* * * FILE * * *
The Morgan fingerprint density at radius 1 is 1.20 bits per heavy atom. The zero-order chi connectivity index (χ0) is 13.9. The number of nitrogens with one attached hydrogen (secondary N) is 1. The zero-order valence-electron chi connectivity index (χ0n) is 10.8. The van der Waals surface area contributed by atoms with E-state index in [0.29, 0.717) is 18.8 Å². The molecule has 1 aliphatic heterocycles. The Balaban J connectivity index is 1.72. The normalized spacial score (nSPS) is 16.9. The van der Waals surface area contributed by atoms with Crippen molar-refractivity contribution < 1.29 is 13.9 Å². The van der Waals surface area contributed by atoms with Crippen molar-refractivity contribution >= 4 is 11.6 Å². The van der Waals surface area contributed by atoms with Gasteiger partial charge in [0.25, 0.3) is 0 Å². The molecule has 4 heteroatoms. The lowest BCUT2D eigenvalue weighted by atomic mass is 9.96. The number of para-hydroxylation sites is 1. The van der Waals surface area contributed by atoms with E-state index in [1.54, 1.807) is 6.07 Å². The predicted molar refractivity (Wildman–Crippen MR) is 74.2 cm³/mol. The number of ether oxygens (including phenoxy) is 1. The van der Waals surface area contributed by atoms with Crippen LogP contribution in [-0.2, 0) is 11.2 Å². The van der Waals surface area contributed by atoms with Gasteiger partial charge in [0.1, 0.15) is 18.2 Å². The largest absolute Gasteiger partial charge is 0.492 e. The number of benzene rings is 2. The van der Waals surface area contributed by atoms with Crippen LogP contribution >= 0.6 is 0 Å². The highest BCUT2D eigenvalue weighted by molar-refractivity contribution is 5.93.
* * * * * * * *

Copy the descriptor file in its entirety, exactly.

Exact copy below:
The Morgan fingerprint density at radius 1 is 1.20 bits per heavy atom. The zero-order chi connectivity index (χ0) is 13.9. The number of nitrogens with one attached hydrogen (secondary N) is 1. The zero-order valence-electron chi connectivity index (χ0n) is 10.8. The van der Waals surface area contributed by atoms with E-state index in [0.29, 0.717) is 18.8 Å². The molecule has 1 aliphatic heterocycles. The Balaban J connectivity index is 1.72. The normalized spacial score (nSPS) is 16.9. The van der Waals surface area contributed by atoms with Crippen molar-refractivity contribution < 1.29 is 13.9 Å². The van der Waals surface area contributed by atoms with Crippen molar-refractivity contribution >= 4 is 11.6 Å². The van der Waals surface area contributed by atoms with Gasteiger partial charge in [0.25, 0.3) is 0 Å². The molecule has 4 heteroatoms. The lowest BCUT2D eigenvalue weighted by atomic mass is 9.96. The number of para-hydroxylation sites is 1. The van der Waals surface area contributed by atoms with E-state index in [1.54, 1.807) is 6.07 Å². The predicted molar refractivity (Wildman–Crippen MR) is 74.2 cm³/mol. The number of ether oxygens (including phenoxy) is 1. The van der Waals surface area contributed by atoms with Crippen LogP contribution in [-0.2, 0) is 11.2 Å². The van der Waals surface area contributed by atoms with Gasteiger partial charge in [0.1, 0.15) is 18.2 Å². The largest absolute Gasteiger partial charge is 0.492 e. The number of benzene rings is 2. The van der Waals surface area contributed by atoms with Crippen LogP contribution >= 0.6 is 0 Å². The highest BCUT2D eigenvalue weighted by molar-refractivity contribution is 5.93.